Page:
So Write! is a blog about writing. Oh, all right, it’s usually about writing. Every now and then I stray from my focus and tell you the latest on the Kardashians—but not today. Today we talk about getting the words onto the page.
Today I celebrate touch typing.
If you’re of a certain age, I don’t have to explain touch typing to you; chances are good that you learned the skill in high school or college. Younger readers might have learned to type in junior high or even in one of the lower grades as formal typing instruction moved downward to accommodate the need for computer literacy.
If you don’t know what I mean by touch typing, it’s a method of typing quickly and correctly without looking at the keys. You learn to place your hands on the home row and then reach for the other keys, always returning to the home position. Touch typing is like riding a bike: it relies on muscle memory. With practice, your fingers know what to do and you can let your mind drift where it will.
Some writers like longhand. They work best when their pen or pencil makes contact with a sheet of paper. Some like writing by hand because it’s slow. I like touch typing for the opposite reason: it gives me the ability to keep up with my own thoughts, which often fly in multiple directions.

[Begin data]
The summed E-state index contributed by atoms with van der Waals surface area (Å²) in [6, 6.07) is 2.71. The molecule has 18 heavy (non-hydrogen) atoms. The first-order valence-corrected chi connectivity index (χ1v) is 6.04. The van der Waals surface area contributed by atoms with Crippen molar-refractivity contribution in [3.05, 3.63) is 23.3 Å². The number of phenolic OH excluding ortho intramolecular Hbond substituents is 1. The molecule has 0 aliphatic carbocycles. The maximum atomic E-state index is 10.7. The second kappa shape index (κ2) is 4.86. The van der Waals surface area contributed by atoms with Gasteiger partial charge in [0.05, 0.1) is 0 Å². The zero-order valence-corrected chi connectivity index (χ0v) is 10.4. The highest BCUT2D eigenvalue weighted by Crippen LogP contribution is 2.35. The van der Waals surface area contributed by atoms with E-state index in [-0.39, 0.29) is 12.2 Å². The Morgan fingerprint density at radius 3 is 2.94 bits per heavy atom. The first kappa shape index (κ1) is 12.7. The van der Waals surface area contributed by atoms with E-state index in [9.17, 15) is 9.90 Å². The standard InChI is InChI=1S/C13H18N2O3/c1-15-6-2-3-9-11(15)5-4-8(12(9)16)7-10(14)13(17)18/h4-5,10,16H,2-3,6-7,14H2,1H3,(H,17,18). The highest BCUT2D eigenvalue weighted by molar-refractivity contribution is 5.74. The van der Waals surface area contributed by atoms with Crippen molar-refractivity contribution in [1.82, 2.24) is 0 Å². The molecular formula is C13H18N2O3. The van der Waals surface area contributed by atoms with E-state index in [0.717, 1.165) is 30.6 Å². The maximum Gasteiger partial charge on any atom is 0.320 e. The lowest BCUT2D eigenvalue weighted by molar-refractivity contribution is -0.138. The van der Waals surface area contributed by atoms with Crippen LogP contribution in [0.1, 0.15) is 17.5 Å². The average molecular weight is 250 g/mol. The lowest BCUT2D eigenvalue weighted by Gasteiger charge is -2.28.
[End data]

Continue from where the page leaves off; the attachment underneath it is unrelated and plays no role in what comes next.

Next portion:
Writing is fun when the process doesn’t bog us down. I can text and even spell creatively when I can’t find the right key on my phone, but thumb-typing wouldn’t cut it for the long haul. Two-fingered typing and hunt-and-peck work for some people but handicap others, and they’re hard to unlearn. Speech recognition hasn’t taken off the way some proponents predicted, but with patience it can work. The point is that writers put down hundreds of words, thousands of words. The word count for a book can exceed 50,000 or even 100,000 words. It’s a tall order.
Typing I and II were the only business courses I took in high school, but they paid off. It wasn’t because of computers—they were not in use by the general public back then--but because of the careers I’ve chosen, most of them related and most having to do with putting words on a page. First I was a teacher; next I became a newspaper reporter. I was an editor. Now I’m a writer.
A court stenographer named Frank Edward McGurrin is credited with inventing touch typing in 1888. I’m grateful to him and to all the Business Education teachers who have taught and advocated this skill. It works for me. How do you get your words onto the page?
Shameless promotion: Soon you’ll see a new blog titled Mr. Joe’s Sweeping Thoughts. There’s a link on my website, www.janecongdon.com. The blogger will be my brother, Joseph Barnett, a former school custodian whose memoir is due out this spring. Mr. Joe: Tales from a Haunted Life is a fascinating story of ghosts both literal and figurative. Joe is a talented storyteller, but typing 91,000 words isn’t his idea of a good time. I co-authored Mr. Joe by helping him get his story onto the page. You’ll be glad.